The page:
We are halfway through the first month of the new year and we can already see that our workload is consuming us. We don't seem to have time for anything. When we became freelance creatives nobody told us that we would spend 90% of our time taking care of the business side of the craft and only 10% actually creating. But, this is the life of the freelance creative and if you want to make a living out of it, you have to learn how to manage your time.
The problem is that, when you are a freelance creative, there are some days that you have absolutely nothing to do and you spend the day just staring at the empty wall in front of you. But then, other days you wish that the day had actually 48 hours so that you could finish on time everything that you have to do. This is our life and we must accept it. However, for those days when we wished that the seconds lasted for hours so that we can go through our endless list of to-do's, there are certain time management techniques that can come in very handy.
Personally, I use the first two of the following three techniques and they work for me, while my husband uses the third one and he cannot live without it.
- The Rewards system: this one is pretty simple and I think it's the one that the majority of people use. For every item on your to-do list that you complete, you give yourself a reward. The rewards vary depending on what you consider a treat; a few minutes on social media, going to the vending machine for coffee or doing yoga, are just a few examples. I use this system on the days that I have to do the chores and only look at my social media when I have accomplished something.
- The Post-it notes system: this time management system consists in writing each task in your to-do list on a single Post-it and pasting them on a notebook. Everytime that you complete a task, you remove and discard the Post-it note associated with it. When all your tasks are done, your page will be empty. This system gives you a sense of fulfilment whenever you are able to go through all the tasks on your To-do list. I have different pages full of Post-it's in my Moleskine notebook depending on the priority of the tasks. My imminent priority To-do list is on the first page and as I turn the pages the tasks have less priority or a more long-term deadline.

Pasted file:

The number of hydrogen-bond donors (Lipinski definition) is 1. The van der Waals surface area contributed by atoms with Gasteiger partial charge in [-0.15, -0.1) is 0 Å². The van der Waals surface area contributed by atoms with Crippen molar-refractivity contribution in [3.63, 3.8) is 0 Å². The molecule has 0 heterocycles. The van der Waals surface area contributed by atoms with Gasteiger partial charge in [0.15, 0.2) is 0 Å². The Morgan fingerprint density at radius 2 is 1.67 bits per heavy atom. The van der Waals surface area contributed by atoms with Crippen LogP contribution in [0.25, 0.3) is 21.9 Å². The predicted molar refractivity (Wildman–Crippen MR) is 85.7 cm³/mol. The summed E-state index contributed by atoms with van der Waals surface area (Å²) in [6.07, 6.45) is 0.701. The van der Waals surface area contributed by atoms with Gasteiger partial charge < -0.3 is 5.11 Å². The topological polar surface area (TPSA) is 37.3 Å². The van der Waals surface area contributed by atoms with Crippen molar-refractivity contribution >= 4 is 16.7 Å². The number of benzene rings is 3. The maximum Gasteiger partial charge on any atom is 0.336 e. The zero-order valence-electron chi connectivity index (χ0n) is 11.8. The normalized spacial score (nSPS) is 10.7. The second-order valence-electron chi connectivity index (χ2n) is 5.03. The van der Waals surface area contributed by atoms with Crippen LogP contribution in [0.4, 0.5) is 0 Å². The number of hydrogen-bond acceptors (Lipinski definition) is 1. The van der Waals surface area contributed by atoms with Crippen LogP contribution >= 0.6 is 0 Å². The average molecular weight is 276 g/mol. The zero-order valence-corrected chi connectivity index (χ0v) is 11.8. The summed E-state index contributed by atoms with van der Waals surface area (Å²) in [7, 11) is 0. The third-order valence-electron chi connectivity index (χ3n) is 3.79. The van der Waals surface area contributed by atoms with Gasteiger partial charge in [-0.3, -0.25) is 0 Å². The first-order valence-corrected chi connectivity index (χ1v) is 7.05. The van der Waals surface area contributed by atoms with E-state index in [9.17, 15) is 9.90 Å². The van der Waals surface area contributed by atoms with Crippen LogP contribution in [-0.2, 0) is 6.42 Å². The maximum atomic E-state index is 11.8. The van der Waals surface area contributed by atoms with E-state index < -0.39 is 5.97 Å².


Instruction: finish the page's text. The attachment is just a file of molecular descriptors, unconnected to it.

- The Pomodoro technique: this technique consists on working on a task for 25 minutes without interruptions, then resting for 5 minutes, then working on the task for 25 more minutes, then resting again, and so forth until you work on the task for a full hour. Once you have worked on the task for four 25-minute intervals, you rest for 30 minutes and start a new task. This system is especially good for those tasks that require a lot of time and concentration to finish, and that could take up all of our available time forcing us to ignore other tasks with a similar priority. With this method, you work without interruptions on several different tasks on the same day.
There are plenty more time management systems but these are the ones that I use or that I know of and that I can definitely recommend. Do you have a technique of your own?
Photo credit: behind the scenes photo taken by Andrzej Gruszka
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